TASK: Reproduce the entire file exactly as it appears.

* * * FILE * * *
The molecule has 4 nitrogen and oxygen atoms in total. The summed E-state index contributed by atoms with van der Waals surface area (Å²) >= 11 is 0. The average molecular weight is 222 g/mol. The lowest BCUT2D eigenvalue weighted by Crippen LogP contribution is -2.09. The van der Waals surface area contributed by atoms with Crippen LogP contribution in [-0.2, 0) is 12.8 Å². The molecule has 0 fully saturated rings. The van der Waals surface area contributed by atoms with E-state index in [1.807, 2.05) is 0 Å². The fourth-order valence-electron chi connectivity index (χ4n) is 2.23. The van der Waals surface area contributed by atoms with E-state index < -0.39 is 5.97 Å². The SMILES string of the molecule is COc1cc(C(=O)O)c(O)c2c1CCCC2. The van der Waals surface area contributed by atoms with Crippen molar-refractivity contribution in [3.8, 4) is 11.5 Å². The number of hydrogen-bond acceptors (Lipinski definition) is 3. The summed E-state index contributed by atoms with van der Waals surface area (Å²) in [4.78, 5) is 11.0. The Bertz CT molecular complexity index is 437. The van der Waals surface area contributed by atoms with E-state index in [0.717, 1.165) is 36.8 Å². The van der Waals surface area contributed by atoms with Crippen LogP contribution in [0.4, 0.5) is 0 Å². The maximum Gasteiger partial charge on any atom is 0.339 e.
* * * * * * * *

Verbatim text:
The molecule has 4 nitrogen and oxygen atoms in total. The summed E-state index contributed by atoms with van der Waals surface area (Å²) >= 11 is 0. The average molecular weight is 222 g/mol. The lowest BCUT2D eigenvalue weighted by Crippen LogP contribution is -2.09. The van der Waals surface area contributed by atoms with Crippen LogP contribution in [-0.2, 0) is 12.8 Å². The molecule has 0 fully saturated rings. The van der Waals surface area contributed by atoms with E-state index in [1.807, 2.05) is 0 Å². The fourth-order valence-electron chi connectivity index (χ4n) is 2.23. The van der Waals surface area contributed by atoms with E-state index < -0.39 is 5.97 Å². The SMILES string of the molecule is COc1cc(C(=O)O)c(O)c2c1CCCC2. The van der Waals surface area contributed by atoms with Crippen molar-refractivity contribution in [3.8, 4) is 11.5 Å². The number of hydrogen-bond acceptors (Lipinski definition) is 3. The summed E-state index contributed by atoms with van der Waals surface area (Å²) in [4.78, 5) is 11.0. The Bertz CT molecular complexity index is 437. The van der Waals surface area contributed by atoms with E-state index in [0.717, 1.165) is 36.8 Å². The van der Waals surface area contributed by atoms with Crippen LogP contribution in [0.4, 0.5) is 0 Å². The maximum Gasteiger partial charge on any atom is 0.339 e.